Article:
Cancer 12/2013; · 5.20 Impact Factor
  • [Show abstract] [Hide abstract]
    ABSTRACT: Abstract Objective: To evaluate the effect of acupuncture on hot flushes and other menopause-related symptoms used in an integrated system, including such therapeutic techniques as diet therapy and Tuina self-massage. Design: Randomized trial. Setting: Outpatient center. Participants: One hundred women in spontaneous menopause with at least three episodes of hot flushes daily were randomly allocated to two treatment groups (50 per group): Women in group A were given diet, self-massage training, and treatment with acupuncture, and women in group B (the control group) were given the same diet and self-massage training, but treatment with acupuncture started 6 weeks after they were enrolled into the study. Intervention: Acupuncture treatments were scheduled twice weekly for 6 consecutive weeks. Outcome measures: Mean change in frequency and/or intensity in menopause-related symptoms were estimated by questionnaire after treatment at week 4. Results: Treatment with acupuncture significantly reduced the occurrence of hot flushes and sudden sweating (p<.001). Other symptoms (sleep disorders, tightness in the chest, irritability, bone pain, feeling depressed) significantly improved. Conclusions: Acupuncture in an integrated system that includes therapeutic techniques such as diet therapy and Tuina self-massage can be used to treat hot flushes and selected symptoms in postmenopausal women.
    Journal of alternative and complementary medicine (New York, N.Y.) 05/2014; · 1.69 Impact Factor
  • [Show abstract] [Hide abstract]
    ABSTRACT: Acupuncture has been suggested as therapy for hot flashes in women with breast cancer and men with prostate cancer. In this systematic review, we sought to evaluate the long-term effects on vasomotor symptoms after the end of a defined treatment period of acupuncture in women with breast cancer and men with prostate cancer. A literature search revealed 222 articles within the field. With defined exclusion criteria, we identified 17 studies. We also used the Jadad quality score and identified seven studies with a score of at least 3. Six of seven identified studies qualified for inclusion in an analysis that measured frequency of hot flashes weighted in relation to number of patients (n = 172). The average reduction from baseline to end of acupuncture (ranging between 5 and 12 weeks of treatment) showed 43.2 % reduction of hot flashes. At the last follow-up (mean 5.8 months, range 3-9 months) after the end of therapy, the weighted reduction from baseline was sustained at 45.6 % in the 153 of 172 patients (89 %) who were followed up. Data from six prospective analyzed studies indicate at least 3-month effects after the end of acupuncture treatment for flashes in women with breast cancer and men with prostate cancer. However, larger randomized trials with long-term follow-up will be needed to confirm these preliminary findings.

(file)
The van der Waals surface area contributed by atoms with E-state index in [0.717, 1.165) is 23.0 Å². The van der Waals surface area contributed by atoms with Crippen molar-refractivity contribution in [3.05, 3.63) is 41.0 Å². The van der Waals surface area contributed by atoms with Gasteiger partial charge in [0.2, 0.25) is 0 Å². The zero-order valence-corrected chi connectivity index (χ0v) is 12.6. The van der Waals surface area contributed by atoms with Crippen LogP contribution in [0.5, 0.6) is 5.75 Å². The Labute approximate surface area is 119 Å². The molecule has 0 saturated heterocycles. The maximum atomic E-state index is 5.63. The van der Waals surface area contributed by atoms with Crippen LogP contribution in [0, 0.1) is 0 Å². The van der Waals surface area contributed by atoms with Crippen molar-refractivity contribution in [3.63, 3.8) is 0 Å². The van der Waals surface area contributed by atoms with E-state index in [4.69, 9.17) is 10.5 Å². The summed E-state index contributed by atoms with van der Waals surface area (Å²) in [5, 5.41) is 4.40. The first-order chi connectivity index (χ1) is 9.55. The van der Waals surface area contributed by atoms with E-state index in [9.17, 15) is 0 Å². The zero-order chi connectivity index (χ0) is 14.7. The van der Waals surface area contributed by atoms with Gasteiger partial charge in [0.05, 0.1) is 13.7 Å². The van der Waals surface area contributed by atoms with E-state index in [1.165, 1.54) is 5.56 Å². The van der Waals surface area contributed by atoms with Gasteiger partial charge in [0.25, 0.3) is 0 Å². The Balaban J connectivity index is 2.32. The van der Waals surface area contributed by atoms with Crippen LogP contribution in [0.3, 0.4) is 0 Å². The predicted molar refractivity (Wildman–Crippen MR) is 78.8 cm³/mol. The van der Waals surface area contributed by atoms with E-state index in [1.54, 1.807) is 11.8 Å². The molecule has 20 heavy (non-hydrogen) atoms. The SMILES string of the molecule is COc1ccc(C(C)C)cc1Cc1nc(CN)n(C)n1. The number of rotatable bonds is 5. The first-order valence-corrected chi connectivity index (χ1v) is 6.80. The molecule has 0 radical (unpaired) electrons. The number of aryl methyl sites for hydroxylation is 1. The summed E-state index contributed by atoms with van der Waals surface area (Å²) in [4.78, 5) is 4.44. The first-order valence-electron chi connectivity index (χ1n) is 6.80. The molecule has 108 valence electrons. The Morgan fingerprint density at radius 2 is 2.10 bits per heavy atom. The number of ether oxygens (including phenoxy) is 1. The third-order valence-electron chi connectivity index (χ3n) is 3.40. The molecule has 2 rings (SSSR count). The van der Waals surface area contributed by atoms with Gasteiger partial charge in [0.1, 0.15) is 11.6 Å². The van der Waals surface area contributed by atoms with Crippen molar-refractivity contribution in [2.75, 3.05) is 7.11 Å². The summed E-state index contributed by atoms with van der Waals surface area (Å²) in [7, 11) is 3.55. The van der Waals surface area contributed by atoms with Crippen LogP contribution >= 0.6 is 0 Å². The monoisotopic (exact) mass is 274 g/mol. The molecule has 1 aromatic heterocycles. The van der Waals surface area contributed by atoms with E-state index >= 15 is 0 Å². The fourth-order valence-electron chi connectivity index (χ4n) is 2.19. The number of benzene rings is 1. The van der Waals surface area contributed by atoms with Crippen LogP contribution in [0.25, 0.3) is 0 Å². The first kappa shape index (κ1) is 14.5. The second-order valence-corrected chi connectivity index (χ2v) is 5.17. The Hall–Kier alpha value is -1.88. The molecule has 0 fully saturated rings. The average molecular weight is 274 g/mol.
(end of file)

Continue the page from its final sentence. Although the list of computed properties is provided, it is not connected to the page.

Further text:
Supportive Care in Cancer 01/2014; · 2.09 Impact Factor